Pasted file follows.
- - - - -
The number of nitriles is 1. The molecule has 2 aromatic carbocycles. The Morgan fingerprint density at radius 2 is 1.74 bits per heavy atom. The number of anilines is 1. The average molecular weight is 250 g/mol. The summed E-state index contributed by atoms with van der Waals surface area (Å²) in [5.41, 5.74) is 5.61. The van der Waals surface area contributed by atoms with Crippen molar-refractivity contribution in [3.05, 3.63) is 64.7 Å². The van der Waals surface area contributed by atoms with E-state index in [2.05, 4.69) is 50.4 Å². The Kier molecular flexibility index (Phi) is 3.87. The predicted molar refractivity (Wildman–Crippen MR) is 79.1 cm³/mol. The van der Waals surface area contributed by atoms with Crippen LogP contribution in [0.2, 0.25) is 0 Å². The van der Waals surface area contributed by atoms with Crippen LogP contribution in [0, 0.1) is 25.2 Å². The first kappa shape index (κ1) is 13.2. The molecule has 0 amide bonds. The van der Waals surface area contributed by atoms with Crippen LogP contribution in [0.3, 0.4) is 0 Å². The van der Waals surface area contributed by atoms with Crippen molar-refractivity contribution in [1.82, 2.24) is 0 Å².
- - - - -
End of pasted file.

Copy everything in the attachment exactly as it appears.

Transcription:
The number of nitriles is 1. The molecule has 2 aromatic carbocycles. The Morgan fingerprint density at radius 2 is 1.74 bits per heavy atom. The number of anilines is 1. The average molecular weight is 250 g/mol. The summed E-state index contributed by atoms with van der Waals surface area (Å²) in [5.41, 5.74) is 5.61. The van der Waals surface area contributed by atoms with Crippen molar-refractivity contribution in [3.05, 3.63) is 64.7 Å². The van der Waals surface area contributed by atoms with E-state index in [2.05, 4.69) is 50.4 Å². The Kier molecular flexibility index (Phi) is 3.87. The predicted molar refractivity (Wildman–Crippen MR) is 79.1 cm³/mol. The van der Waals surface area contributed by atoms with Crippen LogP contribution in [0.2, 0.25) is 0 Å². The van der Waals surface area contributed by atoms with Crippen LogP contribution in [0, 0.1) is 25.2 Å². The first kappa shape index (κ1) is 13.2. The molecule has 0 amide bonds. The van der Waals surface area contributed by atoms with Crippen LogP contribution in [0.3, 0.4) is 0 Å². The van der Waals surface area contributed by atoms with Crippen molar-refractivity contribution in [1.82, 2.24) is 0 Å².